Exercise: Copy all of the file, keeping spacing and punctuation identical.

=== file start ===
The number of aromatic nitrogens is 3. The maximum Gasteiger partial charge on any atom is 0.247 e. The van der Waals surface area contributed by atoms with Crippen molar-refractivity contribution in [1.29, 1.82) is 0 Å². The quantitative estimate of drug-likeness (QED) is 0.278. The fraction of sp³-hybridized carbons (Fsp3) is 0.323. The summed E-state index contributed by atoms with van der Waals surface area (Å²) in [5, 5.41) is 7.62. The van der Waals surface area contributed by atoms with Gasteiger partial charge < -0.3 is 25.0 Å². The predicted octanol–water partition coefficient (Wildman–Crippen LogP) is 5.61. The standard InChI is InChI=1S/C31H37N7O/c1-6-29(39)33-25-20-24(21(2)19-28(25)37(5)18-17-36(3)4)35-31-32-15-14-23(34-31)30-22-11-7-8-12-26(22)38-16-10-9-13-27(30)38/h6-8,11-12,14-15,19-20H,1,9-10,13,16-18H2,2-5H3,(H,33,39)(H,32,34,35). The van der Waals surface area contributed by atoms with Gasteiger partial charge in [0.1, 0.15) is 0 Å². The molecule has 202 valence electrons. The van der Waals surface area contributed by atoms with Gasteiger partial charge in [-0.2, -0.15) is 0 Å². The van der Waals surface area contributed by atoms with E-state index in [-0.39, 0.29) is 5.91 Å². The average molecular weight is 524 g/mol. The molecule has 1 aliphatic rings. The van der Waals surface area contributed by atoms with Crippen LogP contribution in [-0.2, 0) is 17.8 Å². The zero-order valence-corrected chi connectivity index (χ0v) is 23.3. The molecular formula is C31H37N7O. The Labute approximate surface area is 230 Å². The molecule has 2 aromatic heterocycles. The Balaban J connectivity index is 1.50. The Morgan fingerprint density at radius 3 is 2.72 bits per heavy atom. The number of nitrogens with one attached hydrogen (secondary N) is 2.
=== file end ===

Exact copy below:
The number of aromatic nitrogens is 3. The maximum Gasteiger partial charge on any atom is 0.247 e. The van der Waals surface area contributed by atoms with Crippen molar-refractivity contribution in [1.29, 1.82) is 0 Å². The quantitative estimate of drug-likeness (QED) is 0.278. The fraction of sp³-hybridized carbons (Fsp3) is 0.323. The summed E-state index contributed by atoms with van der Waals surface area (Å²) in [5, 5.41) is 7.62. The van der Waals surface area contributed by atoms with Gasteiger partial charge < -0.3 is 25.0 Å². The predicted octanol–water partition coefficient (Wildman–Crippen LogP) is 5.61. The standard InChI is InChI=1S/C31H37N7O/c1-6-29(39)33-25-20-24(21(2)19-28(25)37(5)18-17-36(3)4)35-31-32-15-14-23(34-31)30-22-11-7-8-12-26(22)38-16-10-9-13-27(30)38/h6-8,11-12,14-15,19-20H,1,9-10,13,16-18H2,2-5H3,(H,33,39)(H,32,34,35). The van der Waals surface area contributed by atoms with Gasteiger partial charge in [0.1, 0.15) is 0 Å². The molecule has 202 valence electrons. The van der Waals surface area contributed by atoms with Gasteiger partial charge in [-0.2, -0.15) is 0 Å². The van der Waals surface area contributed by atoms with E-state index in [-0.39, 0.29) is 5.91 Å². The average molecular weight is 524 g/mol. The molecule has 1 aliphatic rings. The van der Waals surface area contributed by atoms with Crippen LogP contribution in [-0.2, 0) is 17.8 Å². The zero-order valence-corrected chi connectivity index (χ0v) is 23.3. The molecular formula is C31H37N7O. The Labute approximate surface area is 230 Å². The molecule has 2 aromatic heterocycles. The Balaban J connectivity index is 1.50. The Morgan fingerprint density at radius 3 is 2.72 bits per heavy atom. The number of nitrogens with one attached hydrogen (secondary N) is 2.